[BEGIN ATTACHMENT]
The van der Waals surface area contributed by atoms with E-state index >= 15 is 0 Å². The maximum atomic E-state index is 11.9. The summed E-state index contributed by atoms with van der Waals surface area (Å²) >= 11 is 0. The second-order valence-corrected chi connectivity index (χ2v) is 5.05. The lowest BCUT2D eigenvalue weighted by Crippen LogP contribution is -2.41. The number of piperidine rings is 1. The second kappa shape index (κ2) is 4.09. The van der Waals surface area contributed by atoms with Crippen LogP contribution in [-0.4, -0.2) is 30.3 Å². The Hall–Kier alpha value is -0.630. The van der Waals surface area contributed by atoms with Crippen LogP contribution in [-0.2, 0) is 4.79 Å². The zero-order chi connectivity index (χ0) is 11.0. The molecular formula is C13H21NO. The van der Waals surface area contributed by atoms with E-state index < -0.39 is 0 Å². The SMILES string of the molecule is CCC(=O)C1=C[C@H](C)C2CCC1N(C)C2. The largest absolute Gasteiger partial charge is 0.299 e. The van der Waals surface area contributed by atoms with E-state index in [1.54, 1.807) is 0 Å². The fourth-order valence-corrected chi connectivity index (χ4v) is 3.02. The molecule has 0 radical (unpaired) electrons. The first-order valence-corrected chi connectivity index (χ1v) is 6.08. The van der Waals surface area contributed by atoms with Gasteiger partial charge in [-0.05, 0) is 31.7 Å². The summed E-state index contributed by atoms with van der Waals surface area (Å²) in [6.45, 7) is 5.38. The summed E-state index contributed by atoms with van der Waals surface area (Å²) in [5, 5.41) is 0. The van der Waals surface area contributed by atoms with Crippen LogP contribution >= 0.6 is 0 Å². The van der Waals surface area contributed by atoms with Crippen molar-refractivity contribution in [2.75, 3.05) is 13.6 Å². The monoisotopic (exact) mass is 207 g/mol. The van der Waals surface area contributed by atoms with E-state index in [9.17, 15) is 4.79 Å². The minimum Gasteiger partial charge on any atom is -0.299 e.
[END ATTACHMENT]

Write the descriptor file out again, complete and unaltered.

The van der Waals surface area contributed by atoms with E-state index >= 15 is 0 Å². The maximum atomic E-state index is 11.9. The summed E-state index contributed by atoms with van der Waals surface area (Å²) >= 11 is 0. The second-order valence-corrected chi connectivity index (χ2v) is 5.05. The lowest BCUT2D eigenvalue weighted by Crippen LogP contribution is -2.41. The number of piperidine rings is 1. The second kappa shape index (κ2) is 4.09. The van der Waals surface area contributed by atoms with Crippen LogP contribution in [-0.4, -0.2) is 30.3 Å². The Hall–Kier alpha value is -0.630. The van der Waals surface area contributed by atoms with Crippen LogP contribution in [-0.2, 0) is 4.79 Å². The zero-order chi connectivity index (χ0) is 11.0. The molecular formula is C13H21NO. The van der Waals surface area contributed by atoms with E-state index < -0.39 is 0 Å². The SMILES string of the molecule is CCC(=O)C1=C[C@H](C)C2CCC1N(C)C2. The largest absolute Gasteiger partial charge is 0.299 e. The van der Waals surface area contributed by atoms with E-state index in [1.54, 1.807) is 0 Å². The fourth-order valence-corrected chi connectivity index (χ4v) is 3.02. The molecule has 0 radical (unpaired) electrons. The first-order valence-corrected chi connectivity index (χ1v) is 6.08. The van der Waals surface area contributed by atoms with Gasteiger partial charge in [-0.05, 0) is 31.7 Å². The summed E-state index contributed by atoms with van der Waals surface area (Å²) in [6.45, 7) is 5.38. The summed E-state index contributed by atoms with van der Waals surface area (Å²) in [5, 5.41) is 0. The van der Waals surface area contributed by atoms with Crippen LogP contribution >= 0.6 is 0 Å². The van der Waals surface area contributed by atoms with Crippen molar-refractivity contribution in [2.75, 3.05) is 13.6 Å². The monoisotopic (exact) mass is 207 g/mol. The van der Waals surface area contributed by atoms with E-state index in [9.17, 15) is 4.79 Å². The minimum Gasteiger partial charge on any atom is -0.299 e.